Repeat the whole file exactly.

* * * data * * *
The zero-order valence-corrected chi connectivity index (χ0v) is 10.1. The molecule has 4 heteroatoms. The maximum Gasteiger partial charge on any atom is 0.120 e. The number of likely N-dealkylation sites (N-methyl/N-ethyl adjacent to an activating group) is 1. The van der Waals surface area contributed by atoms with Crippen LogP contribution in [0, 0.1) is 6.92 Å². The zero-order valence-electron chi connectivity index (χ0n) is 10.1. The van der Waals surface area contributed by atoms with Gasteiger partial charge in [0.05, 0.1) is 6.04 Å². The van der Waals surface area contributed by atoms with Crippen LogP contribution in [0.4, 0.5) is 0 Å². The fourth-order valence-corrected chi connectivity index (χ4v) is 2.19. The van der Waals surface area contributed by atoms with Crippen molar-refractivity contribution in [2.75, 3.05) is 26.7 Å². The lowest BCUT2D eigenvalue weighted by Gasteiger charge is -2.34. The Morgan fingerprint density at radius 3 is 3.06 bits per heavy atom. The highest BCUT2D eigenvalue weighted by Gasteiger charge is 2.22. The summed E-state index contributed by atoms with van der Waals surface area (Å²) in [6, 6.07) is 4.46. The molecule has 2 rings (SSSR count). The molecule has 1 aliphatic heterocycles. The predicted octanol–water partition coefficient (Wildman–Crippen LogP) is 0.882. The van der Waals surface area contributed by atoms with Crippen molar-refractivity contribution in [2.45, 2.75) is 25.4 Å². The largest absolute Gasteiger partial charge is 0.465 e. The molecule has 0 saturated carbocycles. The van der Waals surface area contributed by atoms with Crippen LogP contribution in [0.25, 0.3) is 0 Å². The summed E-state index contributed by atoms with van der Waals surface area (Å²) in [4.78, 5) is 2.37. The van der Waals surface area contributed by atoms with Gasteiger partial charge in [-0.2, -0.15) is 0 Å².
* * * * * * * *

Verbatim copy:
The zero-order valence-corrected chi connectivity index (χ0v) is 10.1. The molecule has 4 heteroatoms. The maximum Gasteiger partial charge on any atom is 0.120 e. The number of likely N-dealkylation sites (N-methyl/N-ethyl adjacent to an activating group) is 1. The van der Waals surface area contributed by atoms with Crippen LogP contribution in [0, 0.1) is 6.92 Å². The zero-order valence-electron chi connectivity index (χ0n) is 10.1. The van der Waals surface area contributed by atoms with Gasteiger partial charge in [0.05, 0.1) is 6.04 Å². The van der Waals surface area contributed by atoms with Crippen LogP contribution in [0.4, 0.5) is 0 Å². The fourth-order valence-corrected chi connectivity index (χ4v) is 2.19. The van der Waals surface area contributed by atoms with Crippen molar-refractivity contribution in [2.75, 3.05) is 26.7 Å². The lowest BCUT2D eigenvalue weighted by Gasteiger charge is -2.34. The Morgan fingerprint density at radius 3 is 3.06 bits per heavy atom. The highest BCUT2D eigenvalue weighted by Gasteiger charge is 2.22. The summed E-state index contributed by atoms with van der Waals surface area (Å²) in [6, 6.07) is 4.46. The molecule has 2 rings (SSSR count). The molecule has 1 aliphatic heterocycles. The predicted octanol–water partition coefficient (Wildman–Crippen LogP) is 0.882. The van der Waals surface area contributed by atoms with Crippen molar-refractivity contribution in [2.45, 2.75) is 25.4 Å². The largest absolute Gasteiger partial charge is 0.465 e. The molecule has 0 saturated carbocycles. The van der Waals surface area contributed by atoms with Crippen LogP contribution in [0.25, 0.3) is 0 Å². The summed E-state index contributed by atoms with van der Waals surface area (Å²) in [4.78, 5) is 2.37. The van der Waals surface area contributed by atoms with Gasteiger partial charge in [-0.2, -0.15) is 0 Å².